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Google Tells Feds How to Get Emergency Info to the Top of Search Results

Virginia Mayo/AP

Offering relevant information in open, machine-readable formats may be the most important thing government can do to keep the public informed during a natural disaster, Google and other technology leaders told members of Congress Tuesday.

When a natural disaster such as 2012’s Hurricane Sandy hits, federal, state and local government agencies are often the best source for trusted information about the storm’s path or the location of shelters and other services. People in the path of those storms, however, are much more likely to seek information on Google and other private sector platforms.

Google received about 15 million queries for Sandy-related information in the days before, during and after the storm, Matthew Stepka, vice president of the tech giant’s social impact arm told members of the House Homeland Security Committee’s panel on Emergency Preparedness, Response and Communications.

That compares with about 740,000 visitors to the Federal Emergency Management Agency's Sandy pages, 71,000 visitors to the main governmentwide Sandy page at and about 2.8 million visitors to a governmentwide widget that directed visitors to five main lines of government information about Sandy, according to a lessons learned report on the superstorm and social media released by the Homeland Security Department last week.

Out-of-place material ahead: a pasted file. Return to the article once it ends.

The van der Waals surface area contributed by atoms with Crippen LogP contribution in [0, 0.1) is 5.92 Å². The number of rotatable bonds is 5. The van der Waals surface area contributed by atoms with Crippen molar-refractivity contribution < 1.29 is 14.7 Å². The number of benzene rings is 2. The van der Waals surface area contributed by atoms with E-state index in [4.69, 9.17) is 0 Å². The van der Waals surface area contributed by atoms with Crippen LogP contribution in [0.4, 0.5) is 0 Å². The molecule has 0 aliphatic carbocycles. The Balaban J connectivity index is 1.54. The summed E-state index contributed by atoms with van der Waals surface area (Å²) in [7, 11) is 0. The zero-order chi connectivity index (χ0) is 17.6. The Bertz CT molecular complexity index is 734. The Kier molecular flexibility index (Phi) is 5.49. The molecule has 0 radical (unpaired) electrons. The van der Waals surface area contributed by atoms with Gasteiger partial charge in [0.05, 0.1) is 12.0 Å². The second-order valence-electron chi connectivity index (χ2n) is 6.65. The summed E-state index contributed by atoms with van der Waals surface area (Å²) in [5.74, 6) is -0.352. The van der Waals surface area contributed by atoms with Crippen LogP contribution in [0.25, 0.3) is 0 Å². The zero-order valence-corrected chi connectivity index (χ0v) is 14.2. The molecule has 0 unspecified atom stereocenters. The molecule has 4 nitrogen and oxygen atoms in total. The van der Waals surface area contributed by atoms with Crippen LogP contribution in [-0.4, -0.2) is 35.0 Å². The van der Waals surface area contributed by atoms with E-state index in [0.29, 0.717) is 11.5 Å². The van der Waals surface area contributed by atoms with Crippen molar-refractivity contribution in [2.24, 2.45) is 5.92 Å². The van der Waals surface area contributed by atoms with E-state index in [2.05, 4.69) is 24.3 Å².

If agencies supply emergency information using open data standards, Google can highlight that information and boost it to the top of its search queue, Stepka said. When agencies release information in non-machine readable formats such as PDFs, Google and other companies can lose vital minutes and waste man hours unlocking that information to make it available by search, he said.

During Sandy and previous disasters, Google has frequently pulled vital emergency information into boxes at the top of the page when users search related terms. It has also launched crisis maps and other tools to help pass information to people and organizations on the ground.

Stepka praised the National Oceanic and Atmospheric Administration on Tuesday for making its meteorological information and images open and accessible during Sandy.

He also applauded a new open data policy and executive order signed by President Obama in May, which requires agencies to make as much of their information as possible open to the public in machine-readable formats. A machine-readable format means external websites and mobile apps can automatically digest the information and deliver relevant results based on search queries, a person’s location or other factors.

In many cases, releasing information rapidly in open formats can be more important than ensuring that information’s accuracy, said Jason Payne, philanthropy engineering team lead for Palantir Technologies, a Silicon Valley data analysis company that has worked in disaster response.

“In the context of an emergency, holding out for perfect often gets in the way of good enough,” Payne told lawmakers.

Payne also noted the importance of crowdsourced information during natural disasters. In the days after Sandy hit the East Coast, for instance, volunteer students organized online to call service stations in the affected areas to find out if they still had gas. Google added that information to its crisis map, Stepka said.

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